What is scary is those people who have the advanced degrees and no practical experience think the world should run as it says in the book and the way academia thinks it should.
When they are forced into practical situations, they are not only useless, but can become dangerous to others when trying to make the practical world comply to the books and academia's ideas.
We have many examples of these people trying to run things in the US today.
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That might possibly be true for some social science professor. It is not even close to true for Engineering professors, most of whom do as well as teach.
In any case, blanket statement such as you've made regarding 'tenured professions' are nonsense, as all schools and all professors are not alike.
Getting your real-world knowledge form a comedy film doesn't help.
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On 11/20/15 12:22 PM, Scott Lurndal wrote:

Oh lighten up. Did I touch a nerve? :-) It wasn't a blanket statement concerning all college professors. If you notice, I wrote "the tenured professors where I used to work" which is a pretty narrow focus. And even then any reasonable person could assume i was talking about some and not all.

That's called an illustration to help to help make a point. I got plenty of " real-world knowledge" from working in academia for 15 years which is solely what I based my opinion on.
--

-MIKE-

"Playing is not something I do at night, it's my function in life"
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On 11/20/2015 1:22 PM, Scott Lurndal wrote:

I happend to fly model airplanes (he was a team member) with a professor, who was a phd, a head of the engineering dept, and he had never worked in the private sector, only for the university. No I won't mention which Univ. He was good, smart, had to get grants to keep the program going. He did some neat stuff, but He never worked outside of the university. He's retired .. He had to have the best of everything, but did not put the time into practicing. He jumped from thing to thing, because he never mastered the skills required for any of the disciplines. He thought it was the equipment that would make it better. I cared less about the equip, and concentrated on flying, strategy, and learning the ropes.
I also worked with 2 professors in a finance company. They did work for the company. Their code sucked, and their designs sucked. They were not practical.
I also worked in the pharma research area (I'm IT) , where some of the phd's needed assistants to prevent them from getting lost, or for other basic reasons.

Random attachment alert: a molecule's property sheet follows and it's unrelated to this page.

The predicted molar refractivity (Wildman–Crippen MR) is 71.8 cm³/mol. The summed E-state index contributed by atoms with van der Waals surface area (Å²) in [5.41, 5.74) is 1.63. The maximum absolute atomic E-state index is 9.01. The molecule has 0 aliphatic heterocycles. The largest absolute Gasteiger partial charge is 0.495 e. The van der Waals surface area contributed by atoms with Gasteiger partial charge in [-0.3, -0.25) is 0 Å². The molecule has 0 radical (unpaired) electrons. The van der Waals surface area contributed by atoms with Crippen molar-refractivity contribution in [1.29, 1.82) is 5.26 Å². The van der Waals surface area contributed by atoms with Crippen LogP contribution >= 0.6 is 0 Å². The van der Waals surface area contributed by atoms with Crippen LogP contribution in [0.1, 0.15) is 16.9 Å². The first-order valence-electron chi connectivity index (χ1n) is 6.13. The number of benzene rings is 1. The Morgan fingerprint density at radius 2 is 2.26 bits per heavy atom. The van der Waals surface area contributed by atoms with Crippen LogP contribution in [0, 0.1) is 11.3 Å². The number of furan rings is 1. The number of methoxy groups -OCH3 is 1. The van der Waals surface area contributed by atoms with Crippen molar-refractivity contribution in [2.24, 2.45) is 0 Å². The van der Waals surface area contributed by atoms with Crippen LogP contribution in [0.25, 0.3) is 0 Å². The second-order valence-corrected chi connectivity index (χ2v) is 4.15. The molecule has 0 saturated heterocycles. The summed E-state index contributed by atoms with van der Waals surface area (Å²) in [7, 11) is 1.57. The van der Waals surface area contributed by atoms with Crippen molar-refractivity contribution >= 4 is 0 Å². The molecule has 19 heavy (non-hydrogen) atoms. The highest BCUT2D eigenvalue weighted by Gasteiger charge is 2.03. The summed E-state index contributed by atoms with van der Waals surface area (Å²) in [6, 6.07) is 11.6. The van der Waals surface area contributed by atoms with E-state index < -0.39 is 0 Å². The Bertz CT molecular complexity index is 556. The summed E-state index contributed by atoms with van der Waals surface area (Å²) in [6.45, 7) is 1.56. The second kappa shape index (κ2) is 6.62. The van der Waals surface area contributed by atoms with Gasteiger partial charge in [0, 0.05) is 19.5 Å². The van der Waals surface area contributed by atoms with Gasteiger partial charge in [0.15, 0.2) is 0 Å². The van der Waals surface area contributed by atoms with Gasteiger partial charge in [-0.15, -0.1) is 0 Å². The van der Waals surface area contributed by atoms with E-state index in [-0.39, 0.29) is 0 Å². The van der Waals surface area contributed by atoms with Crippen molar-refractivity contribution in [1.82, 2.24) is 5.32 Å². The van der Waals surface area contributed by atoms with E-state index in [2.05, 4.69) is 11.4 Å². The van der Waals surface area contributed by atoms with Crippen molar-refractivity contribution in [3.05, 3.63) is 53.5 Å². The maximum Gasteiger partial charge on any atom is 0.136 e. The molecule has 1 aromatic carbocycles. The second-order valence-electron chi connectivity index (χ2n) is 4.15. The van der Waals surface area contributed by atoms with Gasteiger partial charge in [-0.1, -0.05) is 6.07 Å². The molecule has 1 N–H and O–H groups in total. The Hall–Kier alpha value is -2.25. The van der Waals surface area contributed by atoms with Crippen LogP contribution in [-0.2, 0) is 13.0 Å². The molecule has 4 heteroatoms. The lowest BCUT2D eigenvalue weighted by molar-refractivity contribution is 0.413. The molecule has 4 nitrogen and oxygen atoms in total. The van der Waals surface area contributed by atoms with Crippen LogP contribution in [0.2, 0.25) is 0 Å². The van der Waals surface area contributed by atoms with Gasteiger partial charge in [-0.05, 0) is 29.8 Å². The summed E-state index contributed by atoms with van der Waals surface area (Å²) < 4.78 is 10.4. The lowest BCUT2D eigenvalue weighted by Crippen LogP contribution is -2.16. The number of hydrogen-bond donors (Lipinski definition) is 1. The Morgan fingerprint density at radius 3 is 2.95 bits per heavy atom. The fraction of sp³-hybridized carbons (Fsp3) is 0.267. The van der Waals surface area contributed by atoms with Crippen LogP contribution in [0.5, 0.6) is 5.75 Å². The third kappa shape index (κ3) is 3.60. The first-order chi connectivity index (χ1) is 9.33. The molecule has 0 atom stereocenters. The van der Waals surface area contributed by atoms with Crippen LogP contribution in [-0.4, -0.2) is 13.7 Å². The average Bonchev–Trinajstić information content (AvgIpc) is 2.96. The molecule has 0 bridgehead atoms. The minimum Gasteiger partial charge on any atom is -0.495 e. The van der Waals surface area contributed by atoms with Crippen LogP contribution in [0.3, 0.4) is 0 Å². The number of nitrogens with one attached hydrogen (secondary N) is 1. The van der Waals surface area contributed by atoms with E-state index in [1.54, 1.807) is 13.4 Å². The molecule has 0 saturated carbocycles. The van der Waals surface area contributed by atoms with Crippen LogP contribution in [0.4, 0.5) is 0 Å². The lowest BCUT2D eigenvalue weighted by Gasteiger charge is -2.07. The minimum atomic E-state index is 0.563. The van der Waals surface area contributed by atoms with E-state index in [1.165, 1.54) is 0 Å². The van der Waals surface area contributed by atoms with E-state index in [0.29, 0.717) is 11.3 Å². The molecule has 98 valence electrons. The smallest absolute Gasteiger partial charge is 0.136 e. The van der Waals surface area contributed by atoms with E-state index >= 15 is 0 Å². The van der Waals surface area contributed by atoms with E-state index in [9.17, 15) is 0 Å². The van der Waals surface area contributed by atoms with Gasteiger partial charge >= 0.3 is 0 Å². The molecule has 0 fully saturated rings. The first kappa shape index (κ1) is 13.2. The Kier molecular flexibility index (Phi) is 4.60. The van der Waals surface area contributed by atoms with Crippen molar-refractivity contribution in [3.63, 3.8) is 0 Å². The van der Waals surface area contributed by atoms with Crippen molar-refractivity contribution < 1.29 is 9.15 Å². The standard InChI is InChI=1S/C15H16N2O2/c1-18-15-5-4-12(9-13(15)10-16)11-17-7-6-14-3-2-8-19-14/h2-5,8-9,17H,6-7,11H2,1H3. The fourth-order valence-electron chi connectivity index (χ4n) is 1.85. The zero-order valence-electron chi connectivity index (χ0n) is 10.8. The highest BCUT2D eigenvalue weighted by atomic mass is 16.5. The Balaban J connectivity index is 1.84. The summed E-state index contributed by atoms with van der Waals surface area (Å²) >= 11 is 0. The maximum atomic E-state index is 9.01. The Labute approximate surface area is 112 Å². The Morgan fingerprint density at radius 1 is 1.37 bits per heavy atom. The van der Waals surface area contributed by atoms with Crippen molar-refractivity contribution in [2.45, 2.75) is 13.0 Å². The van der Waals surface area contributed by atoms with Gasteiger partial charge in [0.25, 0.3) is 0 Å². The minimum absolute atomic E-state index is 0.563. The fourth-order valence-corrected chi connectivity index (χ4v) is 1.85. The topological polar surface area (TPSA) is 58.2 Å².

Yes it does happen. Some of the least educated can be the most practical, or self sufficient. But there are real smart guys who are also very down to earth. The problem is there are more that are not well grounded.
--
Jeff

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That's why I say formal education is not the path to true intelligence, merely one of the steps along the way.
I also believe that after a certain point, formal education holds you back.
Puckdropper
--
Make it to fit, don't make it fit.

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I learned more engineering in my first month at United Technologies than I did in four years at Georgia Tech.
Academia has long since gone off in its own direction that has little to do with life outside of academia.
You haven't seen a new hire with a computer science degree from a highly regarded university struggling to write a simple program.
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On 11/21/15 3:31 PM, J. Clarke wrote:

Either way, if you graduated from GT in engineering, you have my respect. Not exactly a basket weaving school.
--

-MIKE-

"Playing is not something I do at night, it's my function in life"
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On 11/20/2015 11:26 AM, -MIKE- wrote:

Just last night read a couple of articles from kitchen and bath magazines (featured on iPad's FlipBoard, so you know it casts a wide net) that purport to advise people on remodeling their kitchen and bath space, the different types of cabinetry, doors, etc.
Information is so false, off base and far from reality that it should be a criminal offense to have published it.
--
eWoodShop: www.eWoodShop.com
Wood Shop: www.e-WoodShop.net